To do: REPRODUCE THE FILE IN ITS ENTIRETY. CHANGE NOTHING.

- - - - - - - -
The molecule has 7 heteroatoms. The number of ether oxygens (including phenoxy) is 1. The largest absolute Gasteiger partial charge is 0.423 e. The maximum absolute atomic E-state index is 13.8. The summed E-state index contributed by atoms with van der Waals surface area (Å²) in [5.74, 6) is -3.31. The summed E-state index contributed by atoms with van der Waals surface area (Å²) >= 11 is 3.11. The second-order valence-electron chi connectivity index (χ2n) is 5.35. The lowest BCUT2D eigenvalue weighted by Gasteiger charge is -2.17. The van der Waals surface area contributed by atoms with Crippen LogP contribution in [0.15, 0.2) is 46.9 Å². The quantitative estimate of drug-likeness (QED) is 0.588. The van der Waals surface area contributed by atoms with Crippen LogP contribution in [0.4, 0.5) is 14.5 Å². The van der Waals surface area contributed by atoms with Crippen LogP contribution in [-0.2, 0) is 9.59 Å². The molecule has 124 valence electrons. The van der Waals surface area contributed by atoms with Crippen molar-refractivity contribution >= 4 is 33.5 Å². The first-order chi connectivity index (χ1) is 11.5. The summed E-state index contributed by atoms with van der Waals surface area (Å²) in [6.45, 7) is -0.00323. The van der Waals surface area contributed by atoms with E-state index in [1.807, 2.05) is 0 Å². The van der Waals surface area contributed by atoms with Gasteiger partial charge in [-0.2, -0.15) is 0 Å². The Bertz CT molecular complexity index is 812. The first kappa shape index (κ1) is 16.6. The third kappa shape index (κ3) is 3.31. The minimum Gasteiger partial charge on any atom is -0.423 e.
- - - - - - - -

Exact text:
The molecule has 7 heteroatoms. The number of ether oxygens (including phenoxy) is 1. The largest absolute Gasteiger partial charge is 0.423 e. The maximum absolute atomic E-state index is 13.8. The summed E-state index contributed by atoms with van der Waals surface area (Å²) in [5.74, 6) is -3.31. The summed E-state index contributed by atoms with van der Waals surface area (Å²) >= 11 is 3.11. The second-order valence-electron chi connectivity index (χ2n) is 5.35. The lowest BCUT2D eigenvalue weighted by Gasteiger charge is -2.17. The van der Waals surface area contributed by atoms with Crippen LogP contribution in [0.15, 0.2) is 46.9 Å². The quantitative estimate of drug-likeness (QED) is 0.588. The van der Waals surface area contributed by atoms with Crippen LogP contribution in [0.4, 0.5) is 14.5 Å². The van der Waals surface area contributed by atoms with Crippen LogP contribution in [-0.2, 0) is 9.59 Å². The molecule has 124 valence electrons. The van der Waals surface area contributed by atoms with Crippen molar-refractivity contribution >= 4 is 33.5 Å². The first-order chi connectivity index (χ1) is 11.5. The summed E-state index contributed by atoms with van der Waals surface area (Å²) in [6.45, 7) is -0.00323. The van der Waals surface area contributed by atoms with E-state index in [1.807, 2.05) is 0 Å². The van der Waals surface area contributed by atoms with Gasteiger partial charge in [-0.2, -0.15) is 0 Å². The Bertz CT molecular complexity index is 812. The first kappa shape index (κ1) is 16.6. The third kappa shape index (κ3) is 3.31. The minimum Gasteiger partial charge on any atom is -0.423 e.